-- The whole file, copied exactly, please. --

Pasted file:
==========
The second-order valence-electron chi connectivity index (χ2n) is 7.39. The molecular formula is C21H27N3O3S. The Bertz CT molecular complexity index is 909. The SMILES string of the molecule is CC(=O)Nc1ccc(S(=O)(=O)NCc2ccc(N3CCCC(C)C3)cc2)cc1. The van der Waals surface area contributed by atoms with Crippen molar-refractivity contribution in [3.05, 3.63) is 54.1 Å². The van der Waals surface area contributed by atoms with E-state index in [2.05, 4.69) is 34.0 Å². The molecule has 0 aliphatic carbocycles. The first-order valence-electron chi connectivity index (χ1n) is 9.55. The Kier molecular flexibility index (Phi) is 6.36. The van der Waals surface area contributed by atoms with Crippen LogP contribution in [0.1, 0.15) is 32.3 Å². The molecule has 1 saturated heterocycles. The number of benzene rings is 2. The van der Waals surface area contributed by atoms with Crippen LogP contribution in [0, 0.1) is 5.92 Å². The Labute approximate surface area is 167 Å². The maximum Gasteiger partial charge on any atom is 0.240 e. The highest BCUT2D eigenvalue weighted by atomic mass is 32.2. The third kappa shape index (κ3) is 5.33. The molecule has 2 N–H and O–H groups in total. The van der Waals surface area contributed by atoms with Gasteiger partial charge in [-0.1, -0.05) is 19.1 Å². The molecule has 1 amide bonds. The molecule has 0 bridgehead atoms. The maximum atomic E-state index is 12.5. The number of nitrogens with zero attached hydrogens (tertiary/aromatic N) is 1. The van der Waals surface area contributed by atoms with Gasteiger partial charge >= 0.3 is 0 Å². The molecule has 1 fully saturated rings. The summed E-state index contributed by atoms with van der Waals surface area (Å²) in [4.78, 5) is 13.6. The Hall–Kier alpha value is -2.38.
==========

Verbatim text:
The second-order valence-electron chi connectivity index (χ2n) is 7.39. The molecular formula is C21H27N3O3S. The Bertz CT molecular complexity index is 909. The SMILES string of the molecule is CC(=O)Nc1ccc(S(=O)(=O)NCc2ccc(N3CCCC(C)C3)cc2)cc1. The van der Waals surface area contributed by atoms with Crippen molar-refractivity contribution in [3.05, 3.63) is 54.1 Å². The van der Waals surface area contributed by atoms with E-state index in [2.05, 4.69) is 34.0 Å². The molecule has 0 aliphatic carbocycles. The first-order valence-electron chi connectivity index (χ1n) is 9.55. The Kier molecular flexibility index (Phi) is 6.36. The van der Waals surface area contributed by atoms with Crippen LogP contribution in [0.1, 0.15) is 32.3 Å². The molecule has 1 saturated heterocycles. The number of benzene rings is 2. The van der Waals surface area contributed by atoms with Crippen LogP contribution in [0, 0.1) is 5.92 Å². The Labute approximate surface area is 167 Å². The maximum Gasteiger partial charge on any atom is 0.240 e. The highest BCUT2D eigenvalue weighted by atomic mass is 32.2. The third kappa shape index (κ3) is 5.33. The molecule has 2 N–H and O–H groups in total. The van der Waals surface area contributed by atoms with Gasteiger partial charge in [-0.1, -0.05) is 19.1 Å². The molecule has 1 amide bonds. The molecule has 0 bridgehead atoms. The maximum atomic E-state index is 12.5. The number of nitrogens with zero attached hydrogens (tertiary/aromatic N) is 1. The van der Waals surface area contributed by atoms with Gasteiger partial charge >= 0.3 is 0 Å². The molecule has 1 fully saturated rings. The summed E-state index contributed by atoms with van der Waals surface area (Å²) in [4.78, 5) is 13.6. The Hall–Kier alpha value is -2.38.